And in health this morning, for most adults getting a colonoscopy it's recommended at age 45, but a steady uptick in colon cancer among young adults is prompting some doctors and patients to start screening a lot earlier and officially recommended while the absolute risk is low for young people younger than 45, the American Cancer Society says the incident rate is up 55 percent since the 1990s.

There are counterarguments for screening at younger ages it could lead to some false positives, unnecessary care, and increased insurance costs, but the overall argument is that earlier screening have saved lives.

We'll be right back.



COLLINS: All right, some new numbers here that were just released this morning. A new Marquette Law School poll -- a national survey -- finds that only 41 percent of adults approve of the way that the Supreme Court is doing its jobs, while 59 percent disapprove. That's a six percentage point drop from January. Obviously, we've seen a slew of stories that have happened since then.

Last night, the chief justice, John Roberts, addressed those concerns.

CNN's Ariane de Vogue is tracking this and joins us now. Ariane, obviously, I'm assuming he's trying to quell some of the concerns that people have about the ethics of the Supreme Court and whether or not the justices can be held to accountability for what they do.

ARIANE DE VOGUE, CNN SUPREME COURT REPORTER: Right. He is making clear that he is hearing this criticism about ethics. And it all comes, of course, as Justice Clarence Thomas -- it was revealed that he had received those lavish trips from a GOP donor and never disclosed them on his financial disclosure forms.

But Congress is really upping the pressure here against the Supreme Court. Those Democrats are saying look, we need you to adopt a code of ethics that is specific to the justices and they're suggesting that if the court doesn't act then Congress will step in and do so.

And Chief Justice John Roberts, last night -- he was receiving a medal for an award but he seemed to address that specifically. Take a listen to what he said.


CHIEF JUSTICE JOHN ROBERTS, U.S. SUPREME COURT: We are continuing to look at things we can do to give practical effect to that commitment and I am confident there are ways to do that that are consistent with our status as an independent branch of government under the Constitution's separation of powers.


DE VOGUE: And what's interesting there is that Roberts is saying look, we hear you. We're going to do something more.

But here is what's important. He's also kind of telling Congress back off. This is separation of powers. If we have problems within our branch of government we'll fix them ourselves. That was the message that he was sending last night in that speech.

COLLINS: And also, I noticed that no offering of specifics there -- what it was that they would do better.

Ariane de Vogue, thank you.

DE VOGUE: Thanks.

HARLOW: Well, a sobering new warning on artificial intelligence and war. Without proper guardrails, AI and autonomous weapons could be as dangerous as nuclear weapons. That is the argument made this morning by Democratic Congressman Seth Moulton. He is a Marine veteran with four tours of combat experience in Iraq.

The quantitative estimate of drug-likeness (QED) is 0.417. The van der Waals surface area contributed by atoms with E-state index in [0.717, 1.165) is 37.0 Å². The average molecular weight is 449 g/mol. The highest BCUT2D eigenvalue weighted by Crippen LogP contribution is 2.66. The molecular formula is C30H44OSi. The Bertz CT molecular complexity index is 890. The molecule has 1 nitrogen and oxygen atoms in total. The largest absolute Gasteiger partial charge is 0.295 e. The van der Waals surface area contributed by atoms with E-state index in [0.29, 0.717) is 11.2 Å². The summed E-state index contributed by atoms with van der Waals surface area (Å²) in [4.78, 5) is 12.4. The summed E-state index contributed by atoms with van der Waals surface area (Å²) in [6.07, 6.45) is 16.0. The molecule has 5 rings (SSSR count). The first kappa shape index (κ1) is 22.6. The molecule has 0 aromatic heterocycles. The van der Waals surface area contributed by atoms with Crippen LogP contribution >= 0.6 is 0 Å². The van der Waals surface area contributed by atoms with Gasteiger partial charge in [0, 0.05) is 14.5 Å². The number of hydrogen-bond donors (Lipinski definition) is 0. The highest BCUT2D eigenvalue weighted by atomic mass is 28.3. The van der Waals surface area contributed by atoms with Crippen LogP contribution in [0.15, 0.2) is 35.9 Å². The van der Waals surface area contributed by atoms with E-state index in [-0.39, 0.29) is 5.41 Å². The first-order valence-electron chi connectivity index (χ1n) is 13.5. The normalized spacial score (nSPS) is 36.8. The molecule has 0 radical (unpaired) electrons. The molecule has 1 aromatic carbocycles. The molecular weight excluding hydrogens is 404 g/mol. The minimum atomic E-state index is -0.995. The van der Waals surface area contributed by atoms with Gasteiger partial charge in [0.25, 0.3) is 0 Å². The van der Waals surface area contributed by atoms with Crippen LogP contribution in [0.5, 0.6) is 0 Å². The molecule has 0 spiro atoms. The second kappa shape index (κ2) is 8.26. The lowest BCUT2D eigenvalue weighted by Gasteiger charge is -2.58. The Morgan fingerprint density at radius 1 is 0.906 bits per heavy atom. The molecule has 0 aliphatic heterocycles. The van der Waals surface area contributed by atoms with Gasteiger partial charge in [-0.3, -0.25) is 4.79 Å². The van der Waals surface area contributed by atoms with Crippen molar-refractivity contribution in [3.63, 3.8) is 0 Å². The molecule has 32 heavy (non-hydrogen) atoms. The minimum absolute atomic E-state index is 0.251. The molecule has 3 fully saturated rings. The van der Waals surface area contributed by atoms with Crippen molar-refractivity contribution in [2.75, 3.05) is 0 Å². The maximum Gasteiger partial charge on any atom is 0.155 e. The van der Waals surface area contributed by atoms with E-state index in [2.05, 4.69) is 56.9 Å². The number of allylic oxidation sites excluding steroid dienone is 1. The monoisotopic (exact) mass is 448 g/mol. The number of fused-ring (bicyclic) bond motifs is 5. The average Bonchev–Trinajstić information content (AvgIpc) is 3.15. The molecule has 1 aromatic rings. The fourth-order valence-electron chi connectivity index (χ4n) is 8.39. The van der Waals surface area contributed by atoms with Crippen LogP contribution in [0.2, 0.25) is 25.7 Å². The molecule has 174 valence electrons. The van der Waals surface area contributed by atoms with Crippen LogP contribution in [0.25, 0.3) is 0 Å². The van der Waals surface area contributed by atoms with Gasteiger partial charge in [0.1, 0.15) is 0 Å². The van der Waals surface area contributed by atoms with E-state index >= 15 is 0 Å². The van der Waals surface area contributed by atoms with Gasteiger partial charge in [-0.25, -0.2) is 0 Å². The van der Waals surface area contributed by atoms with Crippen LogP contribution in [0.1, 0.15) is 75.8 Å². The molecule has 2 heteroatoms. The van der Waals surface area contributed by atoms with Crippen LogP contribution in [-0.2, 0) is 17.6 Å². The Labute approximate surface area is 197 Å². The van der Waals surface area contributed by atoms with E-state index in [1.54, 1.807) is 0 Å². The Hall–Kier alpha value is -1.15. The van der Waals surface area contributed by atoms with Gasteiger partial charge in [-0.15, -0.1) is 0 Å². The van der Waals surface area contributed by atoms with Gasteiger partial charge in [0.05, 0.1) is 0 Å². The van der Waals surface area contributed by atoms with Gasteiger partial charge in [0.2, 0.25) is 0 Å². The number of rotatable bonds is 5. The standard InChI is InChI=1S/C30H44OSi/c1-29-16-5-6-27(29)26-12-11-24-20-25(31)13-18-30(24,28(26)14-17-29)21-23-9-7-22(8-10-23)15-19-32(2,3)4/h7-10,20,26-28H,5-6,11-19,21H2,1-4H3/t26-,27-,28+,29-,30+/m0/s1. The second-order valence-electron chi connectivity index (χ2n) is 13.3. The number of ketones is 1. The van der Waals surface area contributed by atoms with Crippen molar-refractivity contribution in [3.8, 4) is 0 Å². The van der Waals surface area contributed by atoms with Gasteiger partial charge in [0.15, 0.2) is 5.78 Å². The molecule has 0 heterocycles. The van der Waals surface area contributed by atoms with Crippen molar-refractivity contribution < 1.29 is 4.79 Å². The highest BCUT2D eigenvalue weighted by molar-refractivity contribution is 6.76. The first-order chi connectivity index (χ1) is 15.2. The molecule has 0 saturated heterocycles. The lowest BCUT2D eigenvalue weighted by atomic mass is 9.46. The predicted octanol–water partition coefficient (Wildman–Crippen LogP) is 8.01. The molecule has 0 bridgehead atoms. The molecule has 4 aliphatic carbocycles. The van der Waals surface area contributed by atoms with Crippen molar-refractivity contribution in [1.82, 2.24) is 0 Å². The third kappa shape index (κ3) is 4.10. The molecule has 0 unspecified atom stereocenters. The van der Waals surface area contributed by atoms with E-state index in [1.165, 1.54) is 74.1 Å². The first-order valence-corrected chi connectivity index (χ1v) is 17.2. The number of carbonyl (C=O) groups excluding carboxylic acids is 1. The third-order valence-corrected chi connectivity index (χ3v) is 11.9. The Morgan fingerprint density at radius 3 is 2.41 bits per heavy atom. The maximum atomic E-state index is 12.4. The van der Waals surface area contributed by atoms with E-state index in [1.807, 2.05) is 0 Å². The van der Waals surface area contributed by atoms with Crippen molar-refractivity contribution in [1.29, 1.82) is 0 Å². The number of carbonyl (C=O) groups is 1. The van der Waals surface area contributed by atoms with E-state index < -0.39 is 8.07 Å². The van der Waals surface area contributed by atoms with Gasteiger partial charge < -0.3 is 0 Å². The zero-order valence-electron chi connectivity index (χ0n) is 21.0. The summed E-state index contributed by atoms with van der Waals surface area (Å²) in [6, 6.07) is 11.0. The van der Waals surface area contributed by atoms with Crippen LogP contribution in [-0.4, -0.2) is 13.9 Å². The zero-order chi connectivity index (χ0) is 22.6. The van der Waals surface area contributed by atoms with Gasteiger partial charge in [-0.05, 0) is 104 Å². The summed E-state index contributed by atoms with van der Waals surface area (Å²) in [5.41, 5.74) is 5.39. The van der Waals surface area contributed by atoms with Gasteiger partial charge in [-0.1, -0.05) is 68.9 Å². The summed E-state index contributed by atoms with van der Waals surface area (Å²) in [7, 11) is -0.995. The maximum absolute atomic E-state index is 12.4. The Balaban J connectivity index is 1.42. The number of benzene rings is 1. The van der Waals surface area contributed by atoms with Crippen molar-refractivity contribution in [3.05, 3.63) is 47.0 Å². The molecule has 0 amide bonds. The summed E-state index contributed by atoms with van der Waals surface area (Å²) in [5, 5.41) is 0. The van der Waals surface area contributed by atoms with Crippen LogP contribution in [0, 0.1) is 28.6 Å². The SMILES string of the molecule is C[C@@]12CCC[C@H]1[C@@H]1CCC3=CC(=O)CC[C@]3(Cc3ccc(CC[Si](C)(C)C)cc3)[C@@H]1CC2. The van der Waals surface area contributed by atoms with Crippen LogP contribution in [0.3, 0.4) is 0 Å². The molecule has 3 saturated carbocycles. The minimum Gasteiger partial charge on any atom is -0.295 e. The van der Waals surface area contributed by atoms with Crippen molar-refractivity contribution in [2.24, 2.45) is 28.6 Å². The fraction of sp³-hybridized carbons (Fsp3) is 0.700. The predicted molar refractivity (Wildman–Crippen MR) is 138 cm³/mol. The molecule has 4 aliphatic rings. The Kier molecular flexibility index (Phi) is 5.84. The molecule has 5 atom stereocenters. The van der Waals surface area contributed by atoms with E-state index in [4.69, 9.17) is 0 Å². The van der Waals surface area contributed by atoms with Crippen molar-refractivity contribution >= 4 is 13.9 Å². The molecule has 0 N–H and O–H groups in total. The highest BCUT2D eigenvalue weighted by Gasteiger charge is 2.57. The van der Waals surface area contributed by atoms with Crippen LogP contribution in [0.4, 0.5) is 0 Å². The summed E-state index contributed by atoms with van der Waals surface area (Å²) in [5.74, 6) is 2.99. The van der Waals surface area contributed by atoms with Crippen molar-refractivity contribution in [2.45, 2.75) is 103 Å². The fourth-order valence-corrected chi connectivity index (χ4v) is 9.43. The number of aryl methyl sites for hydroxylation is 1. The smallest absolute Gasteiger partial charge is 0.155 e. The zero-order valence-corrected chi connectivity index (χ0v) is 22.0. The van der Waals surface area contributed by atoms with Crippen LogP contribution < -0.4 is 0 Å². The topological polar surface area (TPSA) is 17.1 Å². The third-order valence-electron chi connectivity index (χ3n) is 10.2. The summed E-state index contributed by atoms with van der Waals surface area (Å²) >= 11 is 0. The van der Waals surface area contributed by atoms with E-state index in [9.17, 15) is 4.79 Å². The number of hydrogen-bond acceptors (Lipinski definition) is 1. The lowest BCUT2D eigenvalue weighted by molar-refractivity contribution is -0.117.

And this is what he writes this morning in The Boston Globe. "AI at its worst could usher in an era of warfare more dangerous than anything we've seen before -- more dangerous not just for America but for humanity itself."

He also sees an upside to it. We'll get into that. And he joins me now. Good morning.

REP. SETH MOULTON (D-MA): Good morning. Nice to see you.

HARLOW: You begin -- good to see you, too. You open this op-ed, Congressman, talking about a little boy and the image that you will never forget in 2003, seeing him perish as you were on the battlefield. And you talk about your concern with AI but also the fact that AI could maybe have saved that boy and his family's life.

What do you want to see?

MOULTON: He was a civilian casualty in the early stages of the Iraq War. And at its best, AI will help prevent civilian casualties like that. Maybe an AI-enabled weapon could have told the Marines that we're doing the right thing according to their orders. They were trying to stop a car that was racing towards their position. But maybe AI could have told them that this is not a car full of bombs or terrorists, it's a car with a little boy.

But the problem, of course, is that AI at its worst could just kill everything in its path. And if you imagine, we're not that far away from literally killer robots, from weapons systems that operate completely on their own.


And if you were to give one of those weapons systems to Putin today and say you can use this and it's going to try hard not to kill civilians, it's going to try hard to limit collateral damage -- but just flip this switch and it will kill everything in its path, what do you think Putin would do in Ukraine? He's already obliterating Ukrainian cities.